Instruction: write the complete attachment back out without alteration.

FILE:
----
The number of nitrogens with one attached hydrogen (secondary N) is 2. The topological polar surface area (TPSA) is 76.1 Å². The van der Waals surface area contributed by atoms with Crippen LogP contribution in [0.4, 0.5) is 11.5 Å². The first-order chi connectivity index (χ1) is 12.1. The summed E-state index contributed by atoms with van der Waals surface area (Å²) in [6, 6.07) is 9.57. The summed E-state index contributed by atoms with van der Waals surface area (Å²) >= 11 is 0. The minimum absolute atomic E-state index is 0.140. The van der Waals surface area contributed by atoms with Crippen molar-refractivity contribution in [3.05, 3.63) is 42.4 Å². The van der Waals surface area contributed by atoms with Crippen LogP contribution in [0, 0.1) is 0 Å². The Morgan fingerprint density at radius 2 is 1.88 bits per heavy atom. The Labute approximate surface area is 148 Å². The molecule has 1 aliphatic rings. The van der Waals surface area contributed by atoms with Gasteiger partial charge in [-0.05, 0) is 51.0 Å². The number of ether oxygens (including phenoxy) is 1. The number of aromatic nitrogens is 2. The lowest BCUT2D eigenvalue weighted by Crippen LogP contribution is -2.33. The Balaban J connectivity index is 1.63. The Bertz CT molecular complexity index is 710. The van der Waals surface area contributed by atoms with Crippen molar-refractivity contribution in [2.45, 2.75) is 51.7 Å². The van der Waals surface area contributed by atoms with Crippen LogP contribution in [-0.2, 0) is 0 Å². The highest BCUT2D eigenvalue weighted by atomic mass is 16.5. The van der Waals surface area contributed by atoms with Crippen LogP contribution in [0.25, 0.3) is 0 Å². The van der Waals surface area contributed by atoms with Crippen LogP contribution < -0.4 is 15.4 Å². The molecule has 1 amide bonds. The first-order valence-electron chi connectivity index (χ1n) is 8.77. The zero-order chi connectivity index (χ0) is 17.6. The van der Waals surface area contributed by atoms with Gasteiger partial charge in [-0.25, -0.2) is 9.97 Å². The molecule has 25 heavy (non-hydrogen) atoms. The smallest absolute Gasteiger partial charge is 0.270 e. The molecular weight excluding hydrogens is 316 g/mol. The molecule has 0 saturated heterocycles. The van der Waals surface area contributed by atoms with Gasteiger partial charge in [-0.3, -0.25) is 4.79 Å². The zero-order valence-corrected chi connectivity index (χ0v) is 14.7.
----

The number of nitrogens with one attached hydrogen (secondary N) is 2. The topological polar surface area (TPSA) is 76.1 Å². The van der Waals surface area contributed by atoms with Crippen LogP contribution in [0.4, 0.5) is 11.5 Å². The first-order chi connectivity index (χ1) is 12.1. The summed E-state index contributed by atoms with van der Waals surface area (Å²) in [6, 6.07) is 9.57. The summed E-state index contributed by atoms with van der Waals surface area (Å²) >= 11 is 0. The minimum absolute atomic E-state index is 0.140. The van der Waals surface area contributed by atoms with Crippen molar-refractivity contribution in [3.05, 3.63) is 42.4 Å². The van der Waals surface area contributed by atoms with Crippen LogP contribution in [0, 0.1) is 0 Å². The Morgan fingerprint density at radius 2 is 1.88 bits per heavy atom. The Labute approximate surface area is 148 Å². The molecule has 1 aliphatic rings. The van der Waals surface area contributed by atoms with Gasteiger partial charge in [-0.05, 0) is 51.0 Å². The number of ether oxygens (including phenoxy) is 1. The number of aromatic nitrogens is 2. The lowest BCUT2D eigenvalue weighted by Crippen LogP contribution is -2.33. The Balaban J connectivity index is 1.63. The Bertz CT molecular complexity index is 710. The van der Waals surface area contributed by atoms with Crippen molar-refractivity contribution in [2.45, 2.75) is 51.7 Å². The van der Waals surface area contributed by atoms with Crippen LogP contribution in [-0.2, 0) is 0 Å². The highest BCUT2D eigenvalue weighted by atomic mass is 16.5. The van der Waals surface area contributed by atoms with Crippen LogP contribution in [0.25, 0.3) is 0 Å². The van der Waals surface area contributed by atoms with Crippen LogP contribution < -0.4 is 15.4 Å². The molecule has 1 amide bonds. The first-order valence-electron chi connectivity index (χ1n) is 8.77. The zero-order chi connectivity index (χ0) is 17.6. The van der Waals surface area contributed by atoms with Gasteiger partial charge in [-0.25, -0.2) is 9.97 Å². The molecule has 25 heavy (non-hydrogen) atoms. The smallest absolute Gasteiger partial charge is 0.270 e. The molecular weight excluding hydrogens is 316 g/mol. The molecule has 0 saturated heterocycles. The van der Waals surface area contributed by atoms with Gasteiger partial charge in [-0.3, -0.25) is 4.79 Å². The zero-order valence-corrected chi connectivity index (χ0v) is 14.7.